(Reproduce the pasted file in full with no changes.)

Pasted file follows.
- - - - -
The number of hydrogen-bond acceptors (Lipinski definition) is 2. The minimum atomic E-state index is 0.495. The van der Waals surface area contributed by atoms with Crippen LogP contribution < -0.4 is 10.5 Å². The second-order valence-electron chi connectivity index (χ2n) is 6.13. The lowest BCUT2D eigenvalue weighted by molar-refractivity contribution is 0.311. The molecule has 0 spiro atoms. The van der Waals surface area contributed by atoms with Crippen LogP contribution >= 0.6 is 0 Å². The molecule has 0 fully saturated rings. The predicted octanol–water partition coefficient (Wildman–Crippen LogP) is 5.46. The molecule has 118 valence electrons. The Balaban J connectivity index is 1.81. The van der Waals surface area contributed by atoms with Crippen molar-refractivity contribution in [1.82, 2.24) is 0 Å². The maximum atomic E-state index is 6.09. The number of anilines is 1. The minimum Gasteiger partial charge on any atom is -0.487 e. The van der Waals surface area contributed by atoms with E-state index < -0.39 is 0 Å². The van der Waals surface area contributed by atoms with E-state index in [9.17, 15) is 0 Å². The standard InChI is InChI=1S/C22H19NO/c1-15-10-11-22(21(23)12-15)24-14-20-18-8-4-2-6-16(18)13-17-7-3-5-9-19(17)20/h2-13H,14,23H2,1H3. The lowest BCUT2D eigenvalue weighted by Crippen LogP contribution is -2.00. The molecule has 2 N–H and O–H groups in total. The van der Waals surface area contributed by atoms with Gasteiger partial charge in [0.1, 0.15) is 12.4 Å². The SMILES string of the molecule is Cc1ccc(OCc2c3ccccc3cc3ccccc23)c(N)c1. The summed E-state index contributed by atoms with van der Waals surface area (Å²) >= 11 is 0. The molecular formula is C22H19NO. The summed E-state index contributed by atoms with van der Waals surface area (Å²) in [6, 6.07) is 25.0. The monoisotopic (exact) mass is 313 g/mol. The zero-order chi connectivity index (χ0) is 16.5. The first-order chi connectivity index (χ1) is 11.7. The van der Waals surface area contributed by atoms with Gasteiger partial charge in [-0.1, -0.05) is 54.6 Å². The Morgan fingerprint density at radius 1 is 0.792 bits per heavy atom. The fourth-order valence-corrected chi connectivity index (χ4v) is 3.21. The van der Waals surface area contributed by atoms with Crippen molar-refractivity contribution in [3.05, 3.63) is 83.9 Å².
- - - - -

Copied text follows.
The number of hydrogen-bond acceptors (Lipinski definition) is 2. The minimum atomic E-state index is 0.495. The van der Waals surface area contributed by atoms with Crippen LogP contribution < -0.4 is 10.5 Å². The second-order valence-electron chi connectivity index (χ2n) is 6.13. The lowest BCUT2D eigenvalue weighted by molar-refractivity contribution is 0.311. The molecule has 0 spiro atoms. The van der Waals surface area contributed by atoms with Crippen LogP contribution >= 0.6 is 0 Å². The molecule has 0 fully saturated rings. The predicted octanol–water partition coefficient (Wildman–Crippen LogP) is 5.46. The molecule has 118 valence electrons. The Balaban J connectivity index is 1.81. The van der Waals surface area contributed by atoms with Crippen molar-refractivity contribution in [1.82, 2.24) is 0 Å². The maximum atomic E-state index is 6.09. The number of anilines is 1. The minimum Gasteiger partial charge on any atom is -0.487 e. The van der Waals surface area contributed by atoms with E-state index < -0.39 is 0 Å². The van der Waals surface area contributed by atoms with E-state index in [9.17, 15) is 0 Å². The standard InChI is InChI=1S/C22H19NO/c1-15-10-11-22(21(23)12-15)24-14-20-18-8-4-2-6-16(18)13-17-7-3-5-9-19(17)20/h2-13H,14,23H2,1H3. The lowest BCUT2D eigenvalue weighted by Crippen LogP contribution is -2.00. The molecule has 2 N–H and O–H groups in total. The van der Waals surface area contributed by atoms with Gasteiger partial charge in [0.1, 0.15) is 12.4 Å². The SMILES string of the molecule is Cc1ccc(OCc2c3ccccc3cc3ccccc23)c(N)c1. The summed E-state index contributed by atoms with van der Waals surface area (Å²) >= 11 is 0. The molecular formula is C22H19NO. The summed E-state index contributed by atoms with van der Waals surface area (Å²) in [6, 6.07) is 25.0. The monoisotopic (exact) mass is 313 g/mol. The zero-order chi connectivity index (χ0) is 16.5. The first-order chi connectivity index (χ1) is 11.7. The van der Waals surface area contributed by atoms with Gasteiger partial charge in [-0.1, -0.05) is 54.6 Å². The Morgan fingerprint density at radius 1 is 0.792 bits per heavy atom. The fourth-order valence-corrected chi connectivity index (χ4v) is 3.21. The van der Waals surface area contributed by atoms with Crippen molar-refractivity contribution in [3.05, 3.63) is 83.9 Å².